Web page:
In order to cope with the economies in times of crisis, the Basel Committee published at the end of 2010 two regulatory reports that make up what we call Basel III and whose rules are expected to enter into force in January 2019 to strengthen of the stability of the global banking system. The new rules that are expected to be introduced will modify banks' exposure to credit risk, while adding some innovations such as the maximum leverage ratio, liquidity coverage ratios and net stable funding, the liquidity risk monitoring tools, capital buffer for maintenance and counter-cyclical capital stock.
The shipping industry was directly affected by the turmoil caused by the 2008 financial crisis on global financial markets. The immediate effect of the crisis was a sharp decline in both fares and ship's values. Also, in the outbreak of the crisis, the negative course of the market made it unprofitable to operate the ships, given the impossibility of covering operating costs and borrowing obligations from freight revenues.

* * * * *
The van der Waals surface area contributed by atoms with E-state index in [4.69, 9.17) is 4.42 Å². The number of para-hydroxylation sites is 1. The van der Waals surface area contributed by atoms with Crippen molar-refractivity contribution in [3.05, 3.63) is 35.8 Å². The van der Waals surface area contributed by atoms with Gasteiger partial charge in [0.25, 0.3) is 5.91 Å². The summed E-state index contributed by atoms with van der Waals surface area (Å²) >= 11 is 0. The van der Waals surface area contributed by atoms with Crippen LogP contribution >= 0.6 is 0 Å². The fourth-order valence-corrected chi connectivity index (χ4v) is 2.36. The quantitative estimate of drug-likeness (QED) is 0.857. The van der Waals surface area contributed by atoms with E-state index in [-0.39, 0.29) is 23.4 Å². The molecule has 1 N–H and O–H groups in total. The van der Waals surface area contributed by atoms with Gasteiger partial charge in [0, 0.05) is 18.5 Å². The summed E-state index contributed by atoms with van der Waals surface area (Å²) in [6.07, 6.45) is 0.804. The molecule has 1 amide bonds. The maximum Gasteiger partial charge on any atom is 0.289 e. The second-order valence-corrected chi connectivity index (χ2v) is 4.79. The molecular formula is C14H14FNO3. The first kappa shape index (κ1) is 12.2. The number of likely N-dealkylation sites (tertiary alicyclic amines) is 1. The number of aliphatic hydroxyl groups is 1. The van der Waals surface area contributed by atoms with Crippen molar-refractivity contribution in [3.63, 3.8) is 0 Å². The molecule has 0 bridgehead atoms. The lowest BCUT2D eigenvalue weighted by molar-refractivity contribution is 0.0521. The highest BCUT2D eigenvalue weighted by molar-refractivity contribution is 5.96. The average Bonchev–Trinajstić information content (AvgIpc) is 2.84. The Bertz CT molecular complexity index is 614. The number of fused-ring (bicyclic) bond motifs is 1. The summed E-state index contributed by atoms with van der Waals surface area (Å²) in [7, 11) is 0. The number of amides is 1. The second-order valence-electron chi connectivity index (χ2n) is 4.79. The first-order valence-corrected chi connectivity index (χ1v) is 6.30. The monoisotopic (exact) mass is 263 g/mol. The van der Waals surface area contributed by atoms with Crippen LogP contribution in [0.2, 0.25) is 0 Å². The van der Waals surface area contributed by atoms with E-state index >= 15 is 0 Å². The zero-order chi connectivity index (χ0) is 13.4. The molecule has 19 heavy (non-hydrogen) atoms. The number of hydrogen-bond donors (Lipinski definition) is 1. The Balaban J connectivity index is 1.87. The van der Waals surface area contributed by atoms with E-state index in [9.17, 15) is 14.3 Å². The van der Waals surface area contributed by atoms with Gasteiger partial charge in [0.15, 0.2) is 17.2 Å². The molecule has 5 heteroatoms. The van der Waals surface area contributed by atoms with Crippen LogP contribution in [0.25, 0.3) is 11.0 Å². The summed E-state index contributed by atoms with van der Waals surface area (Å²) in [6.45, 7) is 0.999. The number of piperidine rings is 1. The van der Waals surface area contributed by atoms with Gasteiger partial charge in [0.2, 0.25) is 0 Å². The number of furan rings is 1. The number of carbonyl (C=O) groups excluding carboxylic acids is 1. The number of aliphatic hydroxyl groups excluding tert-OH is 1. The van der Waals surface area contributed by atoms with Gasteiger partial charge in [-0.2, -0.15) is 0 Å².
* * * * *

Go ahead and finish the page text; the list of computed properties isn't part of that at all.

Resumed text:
Concerning the case of the Greek economy, funding for Greek shipping companies has increased greatly from 2001 up to the outbreak of the crisis in the Greek economy in 2008. From 2009 to 2012, it remained stable, but at a lower level, and got a further decline in 2013, a slight increase in 2014 and a further decline in the years 2015 and 2016. The emergence of the crisis in the Greek economy has obviously affected the bank financing of Greek shipping companies. This happened largely due to the fact that some of the biggest lenders of Greek shipping companies have begun to leave or have already left. Indeed, this trend is expected to continue due to the difficult banking financing conditions that apply especially for small and medium-sized Greek owners, until new lenders will appear to the Greek shipping industry. European banks hold the largest market share, although overall they are gradually reducing their share. Asian banks are declining for the first time in 5 years, as Chinese banks are slowing down their funding. Regarding the number of banking institutions that finance Greek shipping, the figures remain relatively unchanged in recent years. For 2016 Greek shipping was financed by 5 Greek banking institutions, 10 international banks without Greek presence and 36 international banks with Greek presence.